Follow us on Twitter@boxing_com to continue the discussion

Mike Tyson vs Danny Williams FULL FIGHT

DBBH - Oleg Maskaev -vs- Oliver McCall (February 24th, 1996)

Vitali Klitschko vs Danny Williams

Oleg Maskaev - Derrick Jefferson

Danny Williams vs Kelvin Price/Кельвин Прайс -- Дэнни Уильямс

Олег Маскаев - Джейсон Гаверн 2013-05-26 Oleg Maskaev vs Jason Gavern

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  1. Dawud Bryant 12:46pm, 07/20/2016

    Thanks, got more more to do on it, Danny wanted clips from his fight vs Harry Senior in it.

  2. The Thresher 04:13pm, 07/19/2016

    Love it mate

  3. Dawud Bryant 02:57pm, 07/19/2016

    How do you like my Danny Williams career highlights video?

  4. Ted 06:06pm, 11/04/2013

    Oleg wins by UD. Both should now retire.

  5. dollarbond 08:18am, 11/01/2013

    Good one Ted

  6. Ted 07:29am, 11/01/2013

    I have now switched my thinking on this. At some point, a boxer must be saved from himself. If that concept works in the ring, it should work outside the ring. Ask yourself the question as to whether Williams is really capable of making this decision in a rationale manner.

  7. kid vegas 09:18pm, 10/31/2013

    I applaud you for doing this Ted, but the issue of a person having the right to call it quits might override that of a Licensing Board doing it. It’s a tough call.

  8. Ted 07:06pm, 10/31/2013

    “...despite Top Rank’s unwillingness to deal with a supremely vulnerable Leal, the fighter easily found work. In the first half of 2013, he would compete in four club-level fights in Mexico before moving on to Hirales. Nobody said a word. Nobody cared.”

    Its the same with Williams. He has been able find work.

    Don’t let this happen.

  9. Tex Hassler 06:30pm, 10/31/2013

    They both should retire but probably will not. Both had their day in the sun but it is over now. Let us just hope and pray they do not get hurt.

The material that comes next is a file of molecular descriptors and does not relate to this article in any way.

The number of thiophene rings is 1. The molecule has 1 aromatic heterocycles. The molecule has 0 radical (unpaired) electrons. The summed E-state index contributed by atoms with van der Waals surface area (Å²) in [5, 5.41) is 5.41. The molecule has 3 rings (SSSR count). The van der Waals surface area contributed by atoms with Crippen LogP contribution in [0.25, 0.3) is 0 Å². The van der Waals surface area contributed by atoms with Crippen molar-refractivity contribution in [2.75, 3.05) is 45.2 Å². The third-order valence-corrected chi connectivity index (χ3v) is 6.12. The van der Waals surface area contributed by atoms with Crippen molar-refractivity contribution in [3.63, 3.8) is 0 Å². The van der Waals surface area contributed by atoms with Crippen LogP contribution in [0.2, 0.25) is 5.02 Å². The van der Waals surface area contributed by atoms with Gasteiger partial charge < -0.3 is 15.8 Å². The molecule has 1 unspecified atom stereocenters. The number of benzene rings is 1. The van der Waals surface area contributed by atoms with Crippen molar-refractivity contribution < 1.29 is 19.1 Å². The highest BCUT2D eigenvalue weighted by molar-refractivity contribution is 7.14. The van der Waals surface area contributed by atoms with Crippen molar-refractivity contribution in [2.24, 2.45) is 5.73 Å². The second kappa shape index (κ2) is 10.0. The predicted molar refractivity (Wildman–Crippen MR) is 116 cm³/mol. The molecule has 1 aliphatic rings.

10. Ted 03:22pm, 10/31/2013

    To have something, you have to want it.

  11. Peter Silkov 02:39pm, 10/31/2013

    I really think there should be some kind of program for fighters where they can train to be qualified boxing trainers or managers…. such as they have in Football over here.  But then again many fighters don’t want to become trainers because they cant stand to be so close to the action yet be unable to take part themselves.

  12. Jack 01:47pm, 10/31/2013

    Ted to answer your question, in the sport of boxing, evidently not a whole lot, because these total mismatches and bouts that shouldn’t take place continue to happen. Franklin D is on the right track, possibly, we as fans could have an impact, because if you can’t make money on something it goes by the wayside pretty quickly. Myself, I would not pay for, support or even talk about these types of situations ( except to criticize them ). A group or organization that could try to find these guys jobs and training ( possibly exploiting their celebrity, in a good way ) would be very welcome. I remember what Caesars and other individuals, Sinatra etc. did for Joe Louis. It takes people with money, position and leadership to get something like that off the ground. Again, we as fans can do our part!!!!

  13. Ted 01:21pm, 10/31/2013